On our way down from the Castle, having heard about it on the river cruise the night before, we stopped at the Cave Church, located inside Gellért Hill. This was a small church carved into the walls of a cave which still holds regular services. Asides from a rather stern looking nun, who seemed to dislike the tourists wandering around her place of worship, it was lovely to explore this hidden gem.

Having heard that the views from the Liberty Statue were best appreciated at night, we opted to wander on the Pest side of the river, to wait until darkness. Here we participated in a tourist trap I had always wanted to try: the Ice Bar. After buying a ticket and layering up with thermal capes and gloves we headed inside where everything from the walls and chairs, to the bar and glasses were made from ice. Though expectedly expensive, it was a fun experience and something I’m glad I tried once, but would admit I’d never do again.

When darkness had fallen over the city we headed pasted the famous Gellért Bath, up Gellért Hill to the Statue of Liberty and the Citadel. Though tired from walking over 10 miles during the day we hiked to the top and the sights were worth the effort. Looking down at the city and down the river and its numerous illuminated bridges we were in awe of how far we had ventured that day and all that was still left to explore.

After a memorable meal at a local Italian restaurant (and yet more local red wine!) we were determined to experience a Ruin Bar we had heard about. Opting for one of the more well known bars we arrived at Szimpla Kert. As the name suggested, the bar was a rundown building filled with junk that turned a ruin into a bar. I was surprised with how big the bar was and enjoyed investigating all the different rooms and seeing tourists and locals alike enjoying a drink and music. Sitting on an old school bench with an old bath tub opposite us there was no shortage of interesting items adorning the walls and floors of the various rooms.

We couldn’t leave Budapest without visiting the thermal baths and after a busy previous day Sunday morning we booked into Széchenyi Thermal Baths. There were many baths to choose from but we chose one of the biggest that offered many outdoor and indoor options in case the weather didn’t hold out for us. Luckily, we arrived in bright sunshine and quickly immersed ourselves in the warm water. We should also mention that we chose this bath as we knew that some Baths did not allow males and females to bath together. Changing facilities were still strictly separated but both males and females could enjoy the vast array of baths together. We were visiting out of season but the Baths were busy and we recommend to book in advance and avoid the queues.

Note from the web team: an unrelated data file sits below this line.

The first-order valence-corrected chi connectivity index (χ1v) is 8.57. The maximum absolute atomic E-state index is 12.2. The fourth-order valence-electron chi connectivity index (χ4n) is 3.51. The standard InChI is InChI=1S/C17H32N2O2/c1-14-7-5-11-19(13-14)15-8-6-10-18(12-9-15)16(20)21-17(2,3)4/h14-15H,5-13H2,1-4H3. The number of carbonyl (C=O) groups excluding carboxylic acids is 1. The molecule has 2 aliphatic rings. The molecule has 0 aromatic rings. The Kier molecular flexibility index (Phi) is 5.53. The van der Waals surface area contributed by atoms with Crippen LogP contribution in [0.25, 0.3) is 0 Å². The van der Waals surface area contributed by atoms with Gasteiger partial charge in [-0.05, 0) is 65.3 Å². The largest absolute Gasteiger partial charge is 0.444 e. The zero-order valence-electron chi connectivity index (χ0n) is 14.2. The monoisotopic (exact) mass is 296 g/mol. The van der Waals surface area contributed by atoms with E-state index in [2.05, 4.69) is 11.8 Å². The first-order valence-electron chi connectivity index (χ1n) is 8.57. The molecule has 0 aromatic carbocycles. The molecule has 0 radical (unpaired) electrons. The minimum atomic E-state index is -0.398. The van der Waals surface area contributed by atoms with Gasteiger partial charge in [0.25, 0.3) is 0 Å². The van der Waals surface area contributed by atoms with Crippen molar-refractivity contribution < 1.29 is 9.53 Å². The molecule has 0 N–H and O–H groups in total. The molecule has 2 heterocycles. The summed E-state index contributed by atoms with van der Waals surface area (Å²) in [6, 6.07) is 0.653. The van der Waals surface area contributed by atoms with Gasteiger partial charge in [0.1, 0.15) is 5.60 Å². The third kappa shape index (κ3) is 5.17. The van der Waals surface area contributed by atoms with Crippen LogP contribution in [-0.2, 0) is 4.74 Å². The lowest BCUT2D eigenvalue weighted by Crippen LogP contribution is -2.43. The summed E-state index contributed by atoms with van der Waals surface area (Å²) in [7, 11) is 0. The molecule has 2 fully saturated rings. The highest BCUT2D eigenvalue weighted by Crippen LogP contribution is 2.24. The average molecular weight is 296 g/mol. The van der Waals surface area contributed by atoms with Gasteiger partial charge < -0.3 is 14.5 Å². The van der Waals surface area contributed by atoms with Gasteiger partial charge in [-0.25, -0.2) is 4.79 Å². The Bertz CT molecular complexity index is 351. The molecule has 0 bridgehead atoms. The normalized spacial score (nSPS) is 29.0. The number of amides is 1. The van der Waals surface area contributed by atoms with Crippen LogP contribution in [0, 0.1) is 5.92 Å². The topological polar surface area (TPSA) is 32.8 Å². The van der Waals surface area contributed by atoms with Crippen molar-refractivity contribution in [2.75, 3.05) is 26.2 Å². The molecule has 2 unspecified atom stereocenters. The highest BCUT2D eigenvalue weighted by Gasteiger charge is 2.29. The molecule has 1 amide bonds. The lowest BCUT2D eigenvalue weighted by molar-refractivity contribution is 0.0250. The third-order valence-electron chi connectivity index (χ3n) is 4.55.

We spent a few hours in the baths, switching between the indoor and outdoor pools and taking advantage of the many saunas. We then left feeling relaxed and meandered towards Hero’s square.

Standing in the square, peering up at the horses in all their glory, there was something inspiring about it. We breathed in the history and continued on our way through City Park towards our next destination.

Kerepesi Cemetery. This was a destination I was not enthralled about visiting and was less than enthusiastic. I felt strange as a tourist visiting a cemetery but I can now appreciate why it was on so many “must-see” lists. Travelling about 2km from downtown we reached the Cemetery which was founded back in 1847. Many notable people have been buried here, from statesmen to actors and their interesting lives are reflected in the many extravagant memorials and tombs. The statues protecting the men and women buried here are fascinating and it is definitely worth a visit. Being a peaceful hub in the centre of the city gives it an eerie atmosphere and you could well imagine a horror film being made in its surroundings during the darker hours.

After this, with aching feet, we hopped on the metro back into the city centre. With rain now pouring down we were unwavering in our plan to visit the Pin Ball Museum. For just HUF 2500 you gain entry to 400 square meters of constant fun! With 130 machines all set to “free play” you can play to your hearts delight on everything from 19th century flipper machines to the latest state-of-the-art pinball tables.

Being our last night, we decided to see what the night life had to offer two young-ish travellers and we weren’t disappointed! With the plan to head back to the area of Szimpla Kert where we had seen many intriguing bars the previous night we headed in that direction. Or so we thought!

Instead we found ourselves on the mile-long Király Street. It’s was buzzing with activity and seemed to offer an array of bars and restaurants all under cover from the imminent downpour. Aside from an unfortunate time spent trapped in a toilet cubicle (don’t ask!), we had a brilliant time here. The bars were busy, with tourists from all over the world enjoying their evening and the staff were friendly. After a satisfying meal of Tapas (the chocolate-chilli rabbit was incredible) and many cocktails we stumbled home, admittedly, a little worse for wear!

On our final day and not wanting to miss out on the chance to squeeze some more into our trip we checked out and headed to the Great Market Hall. This is the oldest and largest indoor market in Budapest and it was a treasure trove of food, gifts, trinkets and surprises. Spending our last few forint on a few gifts and sampling some rather tasty salamis, it was the end of our trip and time to head home.

Budapest offered all you could want from a city: culture; nightlife; and everything in between. We came away feeling content that we had seen and done so much in such a wonderful place but felt that we had only just scratched the surface of all it had to offer.